Quite frankly, in my experience with agile techniques, particularly SCRUM, the methodology negates most conflicts regardless of titles or roles.
Everyone has the same role: team member. That's it. Everyone has the same responsibilities: contribute to the success of the sprint. Work is picked up as necessary and the team dynamics prevent anyone from not pulling their weight, since it becomes painfully obvious on a daily basis at the very least.
The more seasoned team members have to step up when the going gets rough because that is what is expected. Less experienced or technically savvy team members learn and improve when the heavy hitters help out because mentoring is also part of the latter's job description and part of their responsibility to the team.
Not only that, but we have more code to review than most: production code, unit test code and subsystem test code (we have a very high percentage of test automation...very high). We all pitch in to get it done right. (Yes, the devs help QA without being pushed, shoved or threatened.)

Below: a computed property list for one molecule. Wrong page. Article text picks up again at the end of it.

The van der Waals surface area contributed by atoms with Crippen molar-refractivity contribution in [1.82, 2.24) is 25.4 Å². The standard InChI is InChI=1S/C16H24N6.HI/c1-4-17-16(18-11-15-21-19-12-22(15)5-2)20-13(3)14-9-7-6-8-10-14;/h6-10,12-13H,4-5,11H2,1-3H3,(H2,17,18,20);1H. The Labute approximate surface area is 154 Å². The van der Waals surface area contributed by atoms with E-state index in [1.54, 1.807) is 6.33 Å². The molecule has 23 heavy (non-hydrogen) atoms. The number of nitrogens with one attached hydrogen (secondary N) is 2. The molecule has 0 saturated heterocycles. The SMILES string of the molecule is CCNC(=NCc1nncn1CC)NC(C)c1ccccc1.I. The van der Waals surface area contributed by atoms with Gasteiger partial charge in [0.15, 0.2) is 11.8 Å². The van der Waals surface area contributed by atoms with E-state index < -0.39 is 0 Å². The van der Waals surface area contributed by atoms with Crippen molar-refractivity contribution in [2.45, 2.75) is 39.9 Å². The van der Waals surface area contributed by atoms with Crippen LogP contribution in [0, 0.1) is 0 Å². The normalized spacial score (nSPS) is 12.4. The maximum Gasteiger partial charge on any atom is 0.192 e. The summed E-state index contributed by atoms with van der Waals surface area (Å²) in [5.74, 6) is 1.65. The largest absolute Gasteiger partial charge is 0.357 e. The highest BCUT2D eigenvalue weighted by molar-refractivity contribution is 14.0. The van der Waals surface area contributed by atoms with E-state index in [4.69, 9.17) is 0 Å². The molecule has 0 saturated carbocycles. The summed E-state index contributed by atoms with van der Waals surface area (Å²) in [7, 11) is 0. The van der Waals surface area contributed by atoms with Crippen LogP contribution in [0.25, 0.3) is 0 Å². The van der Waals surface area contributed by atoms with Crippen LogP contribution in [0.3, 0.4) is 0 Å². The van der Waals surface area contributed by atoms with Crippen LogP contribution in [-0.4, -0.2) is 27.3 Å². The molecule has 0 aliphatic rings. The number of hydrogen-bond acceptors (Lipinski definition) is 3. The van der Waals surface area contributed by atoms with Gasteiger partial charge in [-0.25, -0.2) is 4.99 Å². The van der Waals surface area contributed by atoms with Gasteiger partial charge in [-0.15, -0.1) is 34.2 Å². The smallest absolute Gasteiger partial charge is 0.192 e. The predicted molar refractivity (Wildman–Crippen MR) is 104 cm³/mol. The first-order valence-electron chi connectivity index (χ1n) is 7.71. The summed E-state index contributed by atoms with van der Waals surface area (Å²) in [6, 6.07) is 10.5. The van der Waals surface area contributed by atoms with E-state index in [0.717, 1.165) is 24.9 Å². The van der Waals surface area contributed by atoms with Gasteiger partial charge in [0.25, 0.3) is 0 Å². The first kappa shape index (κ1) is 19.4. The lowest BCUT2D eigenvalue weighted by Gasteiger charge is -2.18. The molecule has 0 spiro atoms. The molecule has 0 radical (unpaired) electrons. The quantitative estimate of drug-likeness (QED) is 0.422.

We just completed a 2+ year TDD/CI/SCRUM project that was a huge success. Not only that, but we were the pioneering project with agile + SCRUM (4 distributed teams no less with 40+ participants across 3 time zones). No outstanding bugs and the customers are head over heels in love with the product.
Of course, to really screw up a project, just do agile + SCRUM badly. Do it right and it is amazing how well it works, even in code reviews.